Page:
The BWC Title may have been Tabora’s long-term goal; but today, she considers it to only be the beginning not just for herself, but for her fellow-bowlers as well. “Sana maging malaking tulong to para makilala at bigyang importance ulit ang bowling sa Pilipinas,” she quips. “Gusto kong makatulong mabuhay ulit ang bowling sa atin and ma-encourage ulit ang mga tao maglaro kasi maraming nasasayang na talents.”
During Tabora’s homecoming last 14 November (Tuesday), she was met by former Bowling World Cup Champions Paeng Nepomuceno (1976, 1980, 1992, 1996) and Bong Coo (1979, FIQ/WTBA 1979, 1983) and WTBA World Tenpin Bowling Masters Champion Biboy Rivera (2006) at the NAIA airport and was escorted to Manila Polo Club for a special reception and press conference.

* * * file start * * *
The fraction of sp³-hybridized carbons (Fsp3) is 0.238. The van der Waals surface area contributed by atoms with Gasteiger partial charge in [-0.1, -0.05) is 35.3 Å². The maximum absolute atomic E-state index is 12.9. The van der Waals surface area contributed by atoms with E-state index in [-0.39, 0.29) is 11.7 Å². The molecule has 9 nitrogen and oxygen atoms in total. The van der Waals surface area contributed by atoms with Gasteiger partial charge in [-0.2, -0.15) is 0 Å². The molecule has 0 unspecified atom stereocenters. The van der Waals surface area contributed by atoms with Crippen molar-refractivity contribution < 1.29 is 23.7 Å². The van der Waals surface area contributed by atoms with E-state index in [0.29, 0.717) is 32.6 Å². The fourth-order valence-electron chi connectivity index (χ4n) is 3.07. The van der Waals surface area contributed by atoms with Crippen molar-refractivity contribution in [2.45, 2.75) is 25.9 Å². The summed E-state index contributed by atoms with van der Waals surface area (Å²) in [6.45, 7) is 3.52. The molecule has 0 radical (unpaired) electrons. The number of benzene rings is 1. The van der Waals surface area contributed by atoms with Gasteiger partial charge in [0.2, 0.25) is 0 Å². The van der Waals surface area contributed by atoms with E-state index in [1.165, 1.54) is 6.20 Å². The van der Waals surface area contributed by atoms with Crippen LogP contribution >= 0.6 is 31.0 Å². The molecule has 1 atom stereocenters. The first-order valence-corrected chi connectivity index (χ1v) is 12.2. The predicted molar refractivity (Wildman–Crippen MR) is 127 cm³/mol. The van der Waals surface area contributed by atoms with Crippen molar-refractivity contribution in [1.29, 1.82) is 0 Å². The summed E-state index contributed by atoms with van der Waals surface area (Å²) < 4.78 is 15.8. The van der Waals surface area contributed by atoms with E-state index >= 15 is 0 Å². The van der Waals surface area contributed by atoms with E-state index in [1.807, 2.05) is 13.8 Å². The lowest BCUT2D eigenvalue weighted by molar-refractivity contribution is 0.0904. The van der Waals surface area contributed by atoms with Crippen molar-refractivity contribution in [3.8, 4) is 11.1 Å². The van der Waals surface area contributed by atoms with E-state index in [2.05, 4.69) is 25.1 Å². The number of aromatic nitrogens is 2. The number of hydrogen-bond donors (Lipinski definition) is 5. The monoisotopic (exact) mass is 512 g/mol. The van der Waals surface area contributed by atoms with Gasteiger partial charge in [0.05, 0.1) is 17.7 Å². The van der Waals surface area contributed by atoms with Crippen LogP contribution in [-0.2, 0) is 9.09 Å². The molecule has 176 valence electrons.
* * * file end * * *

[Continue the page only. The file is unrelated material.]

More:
Paeng and Coo, as well as Lita Dela Rosa who won this prestigious tournament in 1978, bagged more world titles after their first Bowling World Cup wins and are now part of the World Bowling Hall of Fame in Arlington, Texas, USA.
Tabora is the 5th Filipino to win the BWC title. CJ Suarez won the title 14 years ago in Tegucigalpa, Honduras. He, together with Jojo Canare, who now coaches the RP women’s team, also took home the Bent Petersen Trophy for Best Country Performance in 2003.